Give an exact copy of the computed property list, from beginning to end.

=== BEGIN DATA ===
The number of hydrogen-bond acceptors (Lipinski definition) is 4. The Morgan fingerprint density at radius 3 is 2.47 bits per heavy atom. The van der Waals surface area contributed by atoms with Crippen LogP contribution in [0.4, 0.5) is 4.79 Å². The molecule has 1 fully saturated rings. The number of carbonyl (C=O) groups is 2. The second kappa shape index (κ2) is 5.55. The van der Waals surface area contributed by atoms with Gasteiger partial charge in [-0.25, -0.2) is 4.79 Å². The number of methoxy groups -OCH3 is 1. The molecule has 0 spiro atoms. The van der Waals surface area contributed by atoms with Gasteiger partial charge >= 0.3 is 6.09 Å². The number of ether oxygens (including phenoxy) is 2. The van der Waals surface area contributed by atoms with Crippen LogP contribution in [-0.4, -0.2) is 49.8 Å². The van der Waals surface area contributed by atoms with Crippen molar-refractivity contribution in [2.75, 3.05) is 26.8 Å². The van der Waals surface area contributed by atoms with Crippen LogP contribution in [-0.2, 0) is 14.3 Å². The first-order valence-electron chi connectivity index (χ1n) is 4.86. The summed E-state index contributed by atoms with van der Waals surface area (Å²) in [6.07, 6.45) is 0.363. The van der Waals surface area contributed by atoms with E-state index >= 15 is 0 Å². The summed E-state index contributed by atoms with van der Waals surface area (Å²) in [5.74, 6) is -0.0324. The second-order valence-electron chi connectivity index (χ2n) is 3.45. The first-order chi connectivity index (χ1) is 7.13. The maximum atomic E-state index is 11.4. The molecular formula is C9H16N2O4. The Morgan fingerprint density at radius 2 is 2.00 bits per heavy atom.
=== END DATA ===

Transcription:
The number of hydrogen-bond acceptors (Lipinski definition) is 4. The Morgan fingerprint density at radius 3 is 2.47 bits per heavy atom. The van der Waals surface area contributed by atoms with Crippen LogP contribution in [0.4, 0.5) is 4.79 Å². The molecule has 1 fully saturated rings. The number of carbonyl (C=O) groups is 2. The second kappa shape index (κ2) is 5.55. The van der Waals surface area contributed by atoms with Gasteiger partial charge in [-0.25, -0.2) is 4.79 Å². The number of methoxy groups -OCH3 is 1. The molecule has 0 spiro atoms. The van der Waals surface area contributed by atoms with Gasteiger partial charge >= 0.3 is 6.09 Å². The number of ether oxygens (including phenoxy) is 2. The van der Waals surface area contributed by atoms with Crippen LogP contribution in [-0.4, -0.2) is 49.8 Å². The van der Waals surface area contributed by atoms with Crippen molar-refractivity contribution in [2.75, 3.05) is 26.8 Å². The van der Waals surface area contributed by atoms with Crippen LogP contribution in [-0.2, 0) is 14.3 Å². The first-order valence-electron chi connectivity index (χ1n) is 4.86. The summed E-state index contributed by atoms with van der Waals surface area (Å²) in [6.07, 6.45) is 0.363. The van der Waals surface area contributed by atoms with E-state index >= 15 is 0 Å². The summed E-state index contributed by atoms with van der Waals surface area (Å²) in [5.74, 6) is -0.0324. The second-order valence-electron chi connectivity index (χ2n) is 3.45. The first-order chi connectivity index (χ1) is 7.13. The maximum atomic E-state index is 11.4. The molecular formula is C9H16N2O4. The Morgan fingerprint density at radius 2 is 2.00 bits per heavy atom.